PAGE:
Now, an important aspect of using skillful means in this way – adjusting your message depending on the capacities of your audience – is not letting on that you’re doing it. Frankly, being designated a “medicinal herb” can feel insulting. Part of this kind of skillful means is allowing people to absorb what they can without making them think about how their abilities compare to those of others. The Lotus Sutra goes on to explain it’s the Buddha’s job to keep in mind the natures of the beings he’s addressing, while his listeners can just concentrate on learning and practicing, “just as those plants, trees, thickets, forests, and medicinal herbs do not know whether their own nature is superior, middling, or inferior.” In other words, you remain motivated by compassion, respect, and the desire to be of benefit, and avoid giving anyone the impression you think they’re relatively stupid, lazy, ignorant, selfish, etc.


What to Do When People Don’t Care

What about when people understand your message, but just don’t really care? You’re trying get them to move toward a particular result, let’s call it “A,” because you know that will be the best possible situation for all involved. However, “A” doesn’t seem desirable to your audience – or at least not desirable enough to make any real efforts toward it. If you think carefully, though, and “take circumstances into account,” you might be able to convince people to move toward “B” instead – which isn’t exactly “A” but it would get them moving in the right direction.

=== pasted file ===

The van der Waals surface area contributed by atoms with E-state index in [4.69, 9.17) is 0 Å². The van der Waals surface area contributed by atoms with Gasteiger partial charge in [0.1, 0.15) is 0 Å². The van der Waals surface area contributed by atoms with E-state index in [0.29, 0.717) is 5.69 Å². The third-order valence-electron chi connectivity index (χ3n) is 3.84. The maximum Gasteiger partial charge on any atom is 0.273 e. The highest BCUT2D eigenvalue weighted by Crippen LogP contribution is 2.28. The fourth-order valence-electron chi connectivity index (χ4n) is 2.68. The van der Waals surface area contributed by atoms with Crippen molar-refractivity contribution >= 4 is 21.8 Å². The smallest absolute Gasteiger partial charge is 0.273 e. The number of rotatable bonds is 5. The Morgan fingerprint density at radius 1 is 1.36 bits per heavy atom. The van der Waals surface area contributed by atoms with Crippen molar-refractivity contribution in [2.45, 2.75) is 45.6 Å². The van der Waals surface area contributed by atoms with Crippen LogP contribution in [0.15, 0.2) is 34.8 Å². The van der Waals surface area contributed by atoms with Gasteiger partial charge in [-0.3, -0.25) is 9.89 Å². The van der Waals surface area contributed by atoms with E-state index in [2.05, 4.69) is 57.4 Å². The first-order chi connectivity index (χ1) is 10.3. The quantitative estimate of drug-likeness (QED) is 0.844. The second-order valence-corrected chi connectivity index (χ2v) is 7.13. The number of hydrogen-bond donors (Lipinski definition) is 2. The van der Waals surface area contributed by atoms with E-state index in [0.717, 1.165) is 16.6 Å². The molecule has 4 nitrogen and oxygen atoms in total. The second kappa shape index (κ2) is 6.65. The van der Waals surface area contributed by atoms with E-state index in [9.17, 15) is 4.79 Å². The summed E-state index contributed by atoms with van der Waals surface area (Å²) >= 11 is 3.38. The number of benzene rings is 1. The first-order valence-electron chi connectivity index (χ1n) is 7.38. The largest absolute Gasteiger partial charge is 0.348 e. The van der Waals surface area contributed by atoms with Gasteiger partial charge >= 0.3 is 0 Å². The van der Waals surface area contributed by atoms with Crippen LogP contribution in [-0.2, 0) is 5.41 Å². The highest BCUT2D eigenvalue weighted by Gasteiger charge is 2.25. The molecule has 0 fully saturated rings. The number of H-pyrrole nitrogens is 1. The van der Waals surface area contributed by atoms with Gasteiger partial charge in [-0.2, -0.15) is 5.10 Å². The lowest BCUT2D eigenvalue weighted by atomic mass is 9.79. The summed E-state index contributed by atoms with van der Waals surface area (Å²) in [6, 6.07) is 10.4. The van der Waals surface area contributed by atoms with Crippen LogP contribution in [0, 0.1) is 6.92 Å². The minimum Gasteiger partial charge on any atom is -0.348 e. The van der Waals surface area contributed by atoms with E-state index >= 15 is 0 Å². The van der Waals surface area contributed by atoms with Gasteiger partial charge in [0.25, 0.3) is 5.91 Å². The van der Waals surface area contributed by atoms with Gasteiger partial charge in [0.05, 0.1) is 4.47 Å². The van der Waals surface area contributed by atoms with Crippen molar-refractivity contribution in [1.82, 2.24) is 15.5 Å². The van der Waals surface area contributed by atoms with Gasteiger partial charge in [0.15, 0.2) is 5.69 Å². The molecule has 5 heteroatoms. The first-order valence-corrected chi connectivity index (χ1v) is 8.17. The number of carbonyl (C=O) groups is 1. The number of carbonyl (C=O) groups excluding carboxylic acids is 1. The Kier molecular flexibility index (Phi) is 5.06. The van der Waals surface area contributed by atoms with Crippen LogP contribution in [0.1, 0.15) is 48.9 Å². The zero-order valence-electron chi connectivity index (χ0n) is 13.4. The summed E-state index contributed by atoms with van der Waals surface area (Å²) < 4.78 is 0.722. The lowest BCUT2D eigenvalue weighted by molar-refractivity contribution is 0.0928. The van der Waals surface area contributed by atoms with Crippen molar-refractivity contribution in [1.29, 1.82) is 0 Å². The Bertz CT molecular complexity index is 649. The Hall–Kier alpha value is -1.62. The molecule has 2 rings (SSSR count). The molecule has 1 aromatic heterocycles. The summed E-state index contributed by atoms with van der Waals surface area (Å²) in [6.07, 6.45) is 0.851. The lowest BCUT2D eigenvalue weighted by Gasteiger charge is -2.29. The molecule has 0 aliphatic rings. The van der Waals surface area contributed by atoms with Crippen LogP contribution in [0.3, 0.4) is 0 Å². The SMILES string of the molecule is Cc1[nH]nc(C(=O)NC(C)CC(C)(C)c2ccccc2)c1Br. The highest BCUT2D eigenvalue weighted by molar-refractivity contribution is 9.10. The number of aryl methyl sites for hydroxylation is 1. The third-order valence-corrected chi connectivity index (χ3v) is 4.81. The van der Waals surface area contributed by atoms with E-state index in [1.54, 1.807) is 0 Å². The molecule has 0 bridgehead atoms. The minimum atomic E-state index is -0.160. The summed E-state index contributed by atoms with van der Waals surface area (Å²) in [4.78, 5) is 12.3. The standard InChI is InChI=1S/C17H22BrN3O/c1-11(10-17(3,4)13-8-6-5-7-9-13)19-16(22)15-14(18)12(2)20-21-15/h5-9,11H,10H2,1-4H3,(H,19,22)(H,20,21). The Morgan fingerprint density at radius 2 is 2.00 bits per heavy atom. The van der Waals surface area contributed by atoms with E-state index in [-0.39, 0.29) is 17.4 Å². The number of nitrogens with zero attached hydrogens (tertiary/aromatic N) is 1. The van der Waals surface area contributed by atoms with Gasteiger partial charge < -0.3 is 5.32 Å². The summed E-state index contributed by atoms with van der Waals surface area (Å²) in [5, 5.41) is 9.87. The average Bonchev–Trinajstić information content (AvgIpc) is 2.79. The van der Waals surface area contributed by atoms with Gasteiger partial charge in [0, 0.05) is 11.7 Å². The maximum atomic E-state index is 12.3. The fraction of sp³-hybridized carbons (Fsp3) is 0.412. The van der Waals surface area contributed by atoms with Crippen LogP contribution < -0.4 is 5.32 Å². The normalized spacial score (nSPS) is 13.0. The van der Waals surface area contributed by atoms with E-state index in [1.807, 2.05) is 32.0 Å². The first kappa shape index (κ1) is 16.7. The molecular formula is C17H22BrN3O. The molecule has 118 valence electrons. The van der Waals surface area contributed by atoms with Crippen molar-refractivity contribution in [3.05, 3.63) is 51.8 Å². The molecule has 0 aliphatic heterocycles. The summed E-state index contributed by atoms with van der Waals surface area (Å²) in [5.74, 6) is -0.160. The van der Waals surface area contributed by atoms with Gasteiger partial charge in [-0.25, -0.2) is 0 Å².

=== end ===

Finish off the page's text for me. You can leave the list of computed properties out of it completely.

The Lotus Sutra illustrates this approach with the story of the burning house.[iii] A man owns a big mansion, and his many children are playing inside. Unfortunately, the house catches on fire. The father calls to his children, warning them to run out of the house or perish in the flames, but the children are so caught up in their play they ignore him. They don’t appreciate the danger they’re in, and are absorbed in their games or attached to their toys. Finally, the father employs skillful means and tells the children he wants to give them the most amazing playthings ever – they just have to come outside to get them! Excited, all the kids run out of the house. It turns out the dad wasn’t being entirely truthful, but again, he was excused for fudging the truth because it ended up benefitting others.

When employing B-instead-of-A skillful means, we may feel like we’re being less than totally honest. This is like encouraging people to use renewable energy because it will boost the economy, instead of because it’s the only way we’ll be able to sustain life on planet earth. Or like asking someone to meet you at a coffee shop instead of a bar because you’re really in the mood for a scone, instead telling them you’d like them to drink less alcohol. Sure, it seems like you ought to be able to tell people what you’re really thinking and have them agree and go along with you, but that’s just not the way people work.

Click here to read Part 3.



Reeves, Gene (translator). The Lotus Sutra: A Contemporary Translation of a Buddhist Classic. Somerville, MA: Wisdom Publications, 2008.

[i] Reeves pg. 142 (Chp. 4: Faith and Understanding)
[ii] Reeves pg. 160 (Chp. 5: The Parable of the Plants)
[iii] Reeves pg. 112 (Chp. 3: A Parable)


The Importance of Sangha Part 5 of 5 – Sangha As Service

Part 5 of the Importance of Sangha (see Part 1Part 2, Part 3 and Part 4):